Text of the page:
Strangely, the on-screen keyboard is different to the standard Android 3.1 one and it's not particularly pleasant to type with. The major advantage of taking the Android route as opposed to Apple is that you have more choices, so installing a different (more suitable) keyboard is straightforward. You can stick to the touch interface and use gestures on the screen. You can use the track pad and mouse buttons on the dock as you would on a laptop.

The back of the tablet and the keyboard is textured, making it quite easy to hold in your hand despite the total weight of 680g. The tablet’s surrounding black bezel and its mounting make the device almost 20mm wider than it would be without them – not necessarily a disadvantage for younger children and those with a weaker grip as it gives them more space to hold the tablet correctly. At about 13mm in depth, the Eee Pad Transformer is slim but not overly so. Its curved back makes the tablet more comfortable to hold, but unlike the original iPad, doesn't leave it rocking in either direction when laid on a flat surface,.

The screen on the Asus Eee Pad Transformer is an IPS panel, is certainly one of the best tablet screens I’ve seen to date. Its colours are bright, vivid with very good contrast and the wide viewing angle is appreciated. When watching videos, the picture is smooth and sharp while the touch input was extremely responsive.

The most obvious improvement in Android v3.1 is that both the home screens and the interface are more responsive. The transitions between pages just snap into place; scrolling between different home pages or pages of apps is far faster, with the next page appearing immediately rather than after a brief pause. Speeding up the animations for page transitions makes v3.1 feel more responsive.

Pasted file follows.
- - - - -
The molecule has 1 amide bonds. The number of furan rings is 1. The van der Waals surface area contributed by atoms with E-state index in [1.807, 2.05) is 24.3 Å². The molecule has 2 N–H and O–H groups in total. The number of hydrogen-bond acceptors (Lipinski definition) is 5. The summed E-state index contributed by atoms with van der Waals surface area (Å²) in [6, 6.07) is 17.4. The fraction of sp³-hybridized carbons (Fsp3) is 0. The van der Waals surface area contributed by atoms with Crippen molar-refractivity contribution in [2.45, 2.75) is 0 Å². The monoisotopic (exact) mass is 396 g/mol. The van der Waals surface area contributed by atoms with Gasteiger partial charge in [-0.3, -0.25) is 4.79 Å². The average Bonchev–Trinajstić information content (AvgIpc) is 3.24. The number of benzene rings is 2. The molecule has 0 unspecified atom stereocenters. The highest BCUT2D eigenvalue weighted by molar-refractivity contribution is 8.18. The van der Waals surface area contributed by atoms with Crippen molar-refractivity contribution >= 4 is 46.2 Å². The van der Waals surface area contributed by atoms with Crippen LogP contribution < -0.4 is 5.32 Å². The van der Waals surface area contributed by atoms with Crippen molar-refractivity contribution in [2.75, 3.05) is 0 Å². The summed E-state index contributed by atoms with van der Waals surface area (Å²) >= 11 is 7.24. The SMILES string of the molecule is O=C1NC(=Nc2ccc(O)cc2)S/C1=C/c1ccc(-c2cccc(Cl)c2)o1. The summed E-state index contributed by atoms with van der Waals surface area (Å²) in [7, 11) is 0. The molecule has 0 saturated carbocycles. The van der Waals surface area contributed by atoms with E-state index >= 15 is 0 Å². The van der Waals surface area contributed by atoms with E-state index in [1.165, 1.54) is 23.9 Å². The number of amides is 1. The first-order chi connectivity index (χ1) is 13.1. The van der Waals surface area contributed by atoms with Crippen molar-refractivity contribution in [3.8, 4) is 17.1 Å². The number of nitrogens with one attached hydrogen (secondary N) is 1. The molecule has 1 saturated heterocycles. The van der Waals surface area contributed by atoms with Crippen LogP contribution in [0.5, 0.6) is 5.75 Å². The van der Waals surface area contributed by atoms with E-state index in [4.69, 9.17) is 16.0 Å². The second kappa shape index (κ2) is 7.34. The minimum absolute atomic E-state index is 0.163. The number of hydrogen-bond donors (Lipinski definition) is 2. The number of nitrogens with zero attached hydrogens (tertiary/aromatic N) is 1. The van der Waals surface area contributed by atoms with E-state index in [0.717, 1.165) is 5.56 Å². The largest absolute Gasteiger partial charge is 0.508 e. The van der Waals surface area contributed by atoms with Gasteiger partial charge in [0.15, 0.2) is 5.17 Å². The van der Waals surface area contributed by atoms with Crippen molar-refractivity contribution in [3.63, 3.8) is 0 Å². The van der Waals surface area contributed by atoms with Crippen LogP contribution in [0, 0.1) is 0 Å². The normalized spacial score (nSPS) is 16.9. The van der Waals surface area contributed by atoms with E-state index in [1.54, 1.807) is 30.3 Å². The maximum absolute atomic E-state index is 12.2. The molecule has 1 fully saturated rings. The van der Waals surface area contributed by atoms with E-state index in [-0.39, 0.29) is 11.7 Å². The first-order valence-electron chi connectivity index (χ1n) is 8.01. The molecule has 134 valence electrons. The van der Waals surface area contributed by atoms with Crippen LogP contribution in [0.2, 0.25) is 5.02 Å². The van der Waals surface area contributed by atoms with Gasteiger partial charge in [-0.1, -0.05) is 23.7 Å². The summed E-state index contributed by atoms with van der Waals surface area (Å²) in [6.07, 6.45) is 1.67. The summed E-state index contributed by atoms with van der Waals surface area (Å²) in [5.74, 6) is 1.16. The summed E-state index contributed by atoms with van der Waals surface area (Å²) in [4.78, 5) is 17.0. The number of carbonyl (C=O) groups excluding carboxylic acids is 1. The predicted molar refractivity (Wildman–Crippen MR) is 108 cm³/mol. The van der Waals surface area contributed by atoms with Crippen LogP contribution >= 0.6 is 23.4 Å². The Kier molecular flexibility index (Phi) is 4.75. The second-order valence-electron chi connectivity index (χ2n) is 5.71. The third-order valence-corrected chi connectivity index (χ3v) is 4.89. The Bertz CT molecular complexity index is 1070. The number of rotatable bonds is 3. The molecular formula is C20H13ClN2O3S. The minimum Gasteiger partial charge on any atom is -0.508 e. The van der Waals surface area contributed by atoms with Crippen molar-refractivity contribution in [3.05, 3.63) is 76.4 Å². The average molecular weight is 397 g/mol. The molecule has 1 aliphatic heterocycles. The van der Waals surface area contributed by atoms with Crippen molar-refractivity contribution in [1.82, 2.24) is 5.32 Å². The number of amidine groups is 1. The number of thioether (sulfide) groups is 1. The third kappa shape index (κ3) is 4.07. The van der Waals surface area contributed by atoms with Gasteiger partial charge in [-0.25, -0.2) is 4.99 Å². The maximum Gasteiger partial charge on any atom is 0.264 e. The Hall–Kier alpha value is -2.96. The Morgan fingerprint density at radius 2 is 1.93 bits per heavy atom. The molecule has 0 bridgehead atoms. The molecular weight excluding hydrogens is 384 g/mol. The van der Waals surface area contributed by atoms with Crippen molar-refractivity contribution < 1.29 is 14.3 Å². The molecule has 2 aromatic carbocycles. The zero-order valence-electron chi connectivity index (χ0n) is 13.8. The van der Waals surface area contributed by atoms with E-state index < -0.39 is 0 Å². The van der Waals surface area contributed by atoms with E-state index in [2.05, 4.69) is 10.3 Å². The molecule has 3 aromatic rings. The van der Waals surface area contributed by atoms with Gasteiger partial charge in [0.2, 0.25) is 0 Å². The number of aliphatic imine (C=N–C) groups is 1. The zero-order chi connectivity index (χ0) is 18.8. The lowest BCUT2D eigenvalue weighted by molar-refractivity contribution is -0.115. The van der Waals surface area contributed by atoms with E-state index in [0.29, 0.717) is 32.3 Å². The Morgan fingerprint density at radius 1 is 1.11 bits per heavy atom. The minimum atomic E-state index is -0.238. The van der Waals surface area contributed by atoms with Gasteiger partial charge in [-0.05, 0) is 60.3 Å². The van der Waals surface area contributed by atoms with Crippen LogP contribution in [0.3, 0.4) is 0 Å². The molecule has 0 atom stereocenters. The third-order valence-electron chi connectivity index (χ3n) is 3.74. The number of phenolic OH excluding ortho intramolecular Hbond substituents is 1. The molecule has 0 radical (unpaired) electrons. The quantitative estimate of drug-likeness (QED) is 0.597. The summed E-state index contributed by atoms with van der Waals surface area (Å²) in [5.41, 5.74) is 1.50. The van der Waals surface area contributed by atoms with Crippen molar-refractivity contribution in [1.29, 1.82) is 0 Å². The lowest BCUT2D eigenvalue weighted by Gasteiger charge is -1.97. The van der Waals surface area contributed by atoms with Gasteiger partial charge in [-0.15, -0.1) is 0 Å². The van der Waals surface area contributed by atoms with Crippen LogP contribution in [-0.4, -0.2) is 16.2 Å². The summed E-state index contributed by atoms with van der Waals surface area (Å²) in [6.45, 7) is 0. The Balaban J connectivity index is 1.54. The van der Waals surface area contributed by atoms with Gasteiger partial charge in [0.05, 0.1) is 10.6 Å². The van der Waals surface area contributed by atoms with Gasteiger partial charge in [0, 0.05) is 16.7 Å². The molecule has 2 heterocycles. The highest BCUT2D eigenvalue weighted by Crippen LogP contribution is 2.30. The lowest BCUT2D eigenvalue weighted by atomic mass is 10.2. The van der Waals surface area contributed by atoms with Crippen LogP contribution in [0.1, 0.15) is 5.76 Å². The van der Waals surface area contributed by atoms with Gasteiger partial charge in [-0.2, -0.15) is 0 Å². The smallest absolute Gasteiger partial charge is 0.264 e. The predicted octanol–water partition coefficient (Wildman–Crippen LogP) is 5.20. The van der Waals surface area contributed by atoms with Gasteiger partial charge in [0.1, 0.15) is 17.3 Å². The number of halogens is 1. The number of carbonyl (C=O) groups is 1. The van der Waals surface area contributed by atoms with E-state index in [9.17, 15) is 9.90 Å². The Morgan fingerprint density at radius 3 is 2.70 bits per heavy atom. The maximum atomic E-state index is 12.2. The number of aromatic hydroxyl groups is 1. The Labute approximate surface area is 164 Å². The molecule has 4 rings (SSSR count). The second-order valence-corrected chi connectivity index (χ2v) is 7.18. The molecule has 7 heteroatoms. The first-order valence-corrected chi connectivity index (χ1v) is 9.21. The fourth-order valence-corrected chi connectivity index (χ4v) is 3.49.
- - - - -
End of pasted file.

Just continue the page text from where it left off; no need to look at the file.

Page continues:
The overall impression is that Android is growing up fast

Navigation has improved too. The on-screen Home button now takes you the home screen you were on last - press it again if you actually want the main home screen. Probably one of the key new features in Android 3.1 is support for USB hosts and proxy servers – the latter being so important for school users. Web pages load quicker and YouTube video plays in the browser rather than opening the YouTube app.

Altogether the overall impression is that Android is growing up fast. There are still a number of irritations and small bugs but they do not detract from the overall joy of using the Asus Eee Transformer.

The downsides? Android v3.1 Honeycomb-optimised apps are still rather sparse and v3.1 is still a tad buggy. I would also have liked a pair of quality speakers rather than the rather tinny ones provided and a standard USB slot on tablet itself would have been handy.

The Asus Eee Pad Transformer TF101 is what we've been waiting for: the functionality of a netbook combined with the portability, convenience and the pleasure of using an Android tablet. It’s a tablet that can truly replace a netbook or small laptop. With the keyboard disengaged, it's a slim, highly manageable tablet with a great display and touchscreen. When docked the battery will outlast almost any laptop. It gets a full thumbs-up from me. 

Ratings (out of 5)
Fitness for purpose   5
Ease of use               5
Features                   5
Quality                      4
Value for money       4

Asus Eee Transformer TF101
Asus Android tablet device with nVidia Tegra2 1GHz processor, 1Gb of memory, 16Gb of storage, wi-fi and bluetootch, Android 3.0. Also available with keyboard dock which converts device into Android netbook and extends battery life to up to 16 hours.
Online price around  £379 (£329.99 from Amazon). Price with keyboard dock around £430. 

Chris DrageChris Drage, a former teacher, is a consultant and journalist covering learning with ICT. You can contact him by email - This email address is being protected from spambots. You need JavaScript enabled to view it.